Renal artery stenosis (RAS) is a relatively uncommon but important potentially reversible cause of renal failure. Little is known about the natural history of ischemic renal disease secondary to RAS. In previous reports, these researchers examined the incidence and risk factors associated with RAS. The study presented here investigates the long-term follow-up of these patients, specifically the effect of RAS on 4-yr, all-cause mortality in a group of 1235 patients undergoing diagnostic cardiac catheterization and abdominal aortography. A total of 1235 consecutive patients undergoing cardiac catheterization also underwent an abdominal flush aortogram. Significant RAS was considered present if one or more renal artery had 50% or greater narrowing in luminal diameter. Four-year unadjusted survival for patients with RAS was 65% compared with 86% for patients undergoing catheterization without significant RAS. Factors associated with decreased 4- yr survival included increased age, increased serum creatinine, presence of RAS, peripheral vascular disease, congestive heart failure, diabetes, hypertension, and reduced ejection fraction. Using the Cox proportional hazards model, the factors associated with decreased 4-yr survival were the presence of significant RAS, reduced ejection fraction, elevated serum creatinine, and symptoms of congestive heart failure. These observations indicate that the presence of significant RAS is a strong independent predictor of 4-yr survival in this patient population.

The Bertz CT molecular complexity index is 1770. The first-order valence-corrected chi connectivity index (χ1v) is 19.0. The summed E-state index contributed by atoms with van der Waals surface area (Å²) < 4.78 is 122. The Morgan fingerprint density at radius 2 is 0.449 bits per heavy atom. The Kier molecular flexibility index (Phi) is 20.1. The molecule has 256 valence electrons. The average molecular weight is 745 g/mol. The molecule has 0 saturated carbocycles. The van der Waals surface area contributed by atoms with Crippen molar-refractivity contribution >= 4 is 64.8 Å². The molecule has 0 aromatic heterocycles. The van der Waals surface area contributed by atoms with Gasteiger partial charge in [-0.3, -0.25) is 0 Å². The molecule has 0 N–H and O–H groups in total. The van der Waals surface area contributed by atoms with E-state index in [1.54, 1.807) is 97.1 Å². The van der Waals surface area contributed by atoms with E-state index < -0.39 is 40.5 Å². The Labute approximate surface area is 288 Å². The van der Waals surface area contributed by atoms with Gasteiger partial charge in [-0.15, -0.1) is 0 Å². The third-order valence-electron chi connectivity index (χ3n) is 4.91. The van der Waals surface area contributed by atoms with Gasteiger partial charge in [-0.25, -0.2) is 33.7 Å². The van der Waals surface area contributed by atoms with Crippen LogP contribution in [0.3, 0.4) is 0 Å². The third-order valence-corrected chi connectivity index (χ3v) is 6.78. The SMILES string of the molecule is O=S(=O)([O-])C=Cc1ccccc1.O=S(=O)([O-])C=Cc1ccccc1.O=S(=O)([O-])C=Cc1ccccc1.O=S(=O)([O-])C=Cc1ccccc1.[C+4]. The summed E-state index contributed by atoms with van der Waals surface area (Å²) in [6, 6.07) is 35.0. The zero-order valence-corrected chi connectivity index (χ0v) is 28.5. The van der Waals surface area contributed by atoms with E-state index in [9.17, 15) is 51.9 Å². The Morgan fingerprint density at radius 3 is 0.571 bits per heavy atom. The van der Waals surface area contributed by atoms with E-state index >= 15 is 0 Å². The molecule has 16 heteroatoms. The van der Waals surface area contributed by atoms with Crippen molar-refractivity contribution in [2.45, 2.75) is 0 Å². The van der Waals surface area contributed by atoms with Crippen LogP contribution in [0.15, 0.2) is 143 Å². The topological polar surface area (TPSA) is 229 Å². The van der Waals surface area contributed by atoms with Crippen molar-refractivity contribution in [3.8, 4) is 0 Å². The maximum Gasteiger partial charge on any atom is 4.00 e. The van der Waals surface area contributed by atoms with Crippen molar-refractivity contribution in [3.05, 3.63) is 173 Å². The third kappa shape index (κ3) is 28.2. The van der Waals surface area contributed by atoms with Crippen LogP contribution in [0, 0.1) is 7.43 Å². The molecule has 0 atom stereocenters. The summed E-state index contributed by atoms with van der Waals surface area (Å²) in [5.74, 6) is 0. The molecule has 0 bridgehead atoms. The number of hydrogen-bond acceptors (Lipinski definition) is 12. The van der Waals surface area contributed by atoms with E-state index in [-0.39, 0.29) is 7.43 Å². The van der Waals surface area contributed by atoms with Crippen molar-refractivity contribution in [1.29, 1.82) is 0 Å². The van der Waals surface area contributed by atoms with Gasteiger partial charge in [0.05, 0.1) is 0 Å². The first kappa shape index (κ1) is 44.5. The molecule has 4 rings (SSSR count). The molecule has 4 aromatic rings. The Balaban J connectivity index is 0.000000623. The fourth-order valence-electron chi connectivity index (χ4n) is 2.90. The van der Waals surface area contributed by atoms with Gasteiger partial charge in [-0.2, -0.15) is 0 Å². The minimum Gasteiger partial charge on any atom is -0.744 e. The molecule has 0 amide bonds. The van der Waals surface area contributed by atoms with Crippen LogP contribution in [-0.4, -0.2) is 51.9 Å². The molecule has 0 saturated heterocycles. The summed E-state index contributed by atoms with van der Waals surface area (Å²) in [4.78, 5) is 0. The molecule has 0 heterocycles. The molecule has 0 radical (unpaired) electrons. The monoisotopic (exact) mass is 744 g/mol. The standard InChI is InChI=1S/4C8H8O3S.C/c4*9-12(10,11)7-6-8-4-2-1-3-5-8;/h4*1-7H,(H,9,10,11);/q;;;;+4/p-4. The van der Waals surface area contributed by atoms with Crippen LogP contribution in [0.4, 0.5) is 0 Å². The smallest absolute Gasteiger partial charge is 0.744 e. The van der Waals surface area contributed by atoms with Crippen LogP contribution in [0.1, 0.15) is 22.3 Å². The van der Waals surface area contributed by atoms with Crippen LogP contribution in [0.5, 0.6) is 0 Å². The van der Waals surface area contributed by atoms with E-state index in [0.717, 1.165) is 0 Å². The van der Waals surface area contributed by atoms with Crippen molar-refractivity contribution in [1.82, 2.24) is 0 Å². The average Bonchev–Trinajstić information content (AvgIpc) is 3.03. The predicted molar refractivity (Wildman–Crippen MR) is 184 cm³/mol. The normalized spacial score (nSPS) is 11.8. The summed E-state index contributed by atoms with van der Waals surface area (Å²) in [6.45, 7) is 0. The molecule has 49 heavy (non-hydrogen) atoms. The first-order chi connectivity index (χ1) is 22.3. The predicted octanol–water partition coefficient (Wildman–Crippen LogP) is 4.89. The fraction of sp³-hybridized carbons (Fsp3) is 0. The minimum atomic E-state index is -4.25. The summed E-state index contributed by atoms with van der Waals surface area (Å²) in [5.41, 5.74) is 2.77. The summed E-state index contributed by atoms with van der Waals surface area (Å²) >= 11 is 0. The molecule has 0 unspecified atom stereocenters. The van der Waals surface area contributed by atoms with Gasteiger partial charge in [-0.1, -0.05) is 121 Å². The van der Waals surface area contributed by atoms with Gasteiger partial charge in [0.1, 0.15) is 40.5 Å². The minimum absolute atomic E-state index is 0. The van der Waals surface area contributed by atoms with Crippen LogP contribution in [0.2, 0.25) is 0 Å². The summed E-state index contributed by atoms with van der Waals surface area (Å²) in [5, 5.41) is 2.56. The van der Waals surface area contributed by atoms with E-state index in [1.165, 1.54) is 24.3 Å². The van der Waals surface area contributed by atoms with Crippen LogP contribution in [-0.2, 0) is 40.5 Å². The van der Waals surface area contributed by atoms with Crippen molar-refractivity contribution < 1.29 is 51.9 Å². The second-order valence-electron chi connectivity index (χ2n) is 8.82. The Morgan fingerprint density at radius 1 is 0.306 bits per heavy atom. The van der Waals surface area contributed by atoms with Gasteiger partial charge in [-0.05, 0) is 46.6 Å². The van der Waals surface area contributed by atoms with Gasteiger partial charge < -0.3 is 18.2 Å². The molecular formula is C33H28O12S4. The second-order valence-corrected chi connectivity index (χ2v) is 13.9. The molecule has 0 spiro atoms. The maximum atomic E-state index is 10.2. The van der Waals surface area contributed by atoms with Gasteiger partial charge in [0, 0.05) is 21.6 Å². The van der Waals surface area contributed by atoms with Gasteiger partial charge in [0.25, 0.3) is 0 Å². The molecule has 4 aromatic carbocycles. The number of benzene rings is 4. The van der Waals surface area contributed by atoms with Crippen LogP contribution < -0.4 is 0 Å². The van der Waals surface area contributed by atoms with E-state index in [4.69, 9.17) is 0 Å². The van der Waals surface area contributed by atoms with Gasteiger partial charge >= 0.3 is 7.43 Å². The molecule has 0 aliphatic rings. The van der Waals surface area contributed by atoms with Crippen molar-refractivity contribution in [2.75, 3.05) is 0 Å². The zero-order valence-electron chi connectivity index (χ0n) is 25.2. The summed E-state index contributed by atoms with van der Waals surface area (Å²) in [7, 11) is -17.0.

|Original language||English (US)|
|Number of pages||5|
|Journal||Journal of the American Society of Nephrology|
|State||Published - Feb 1 1998|
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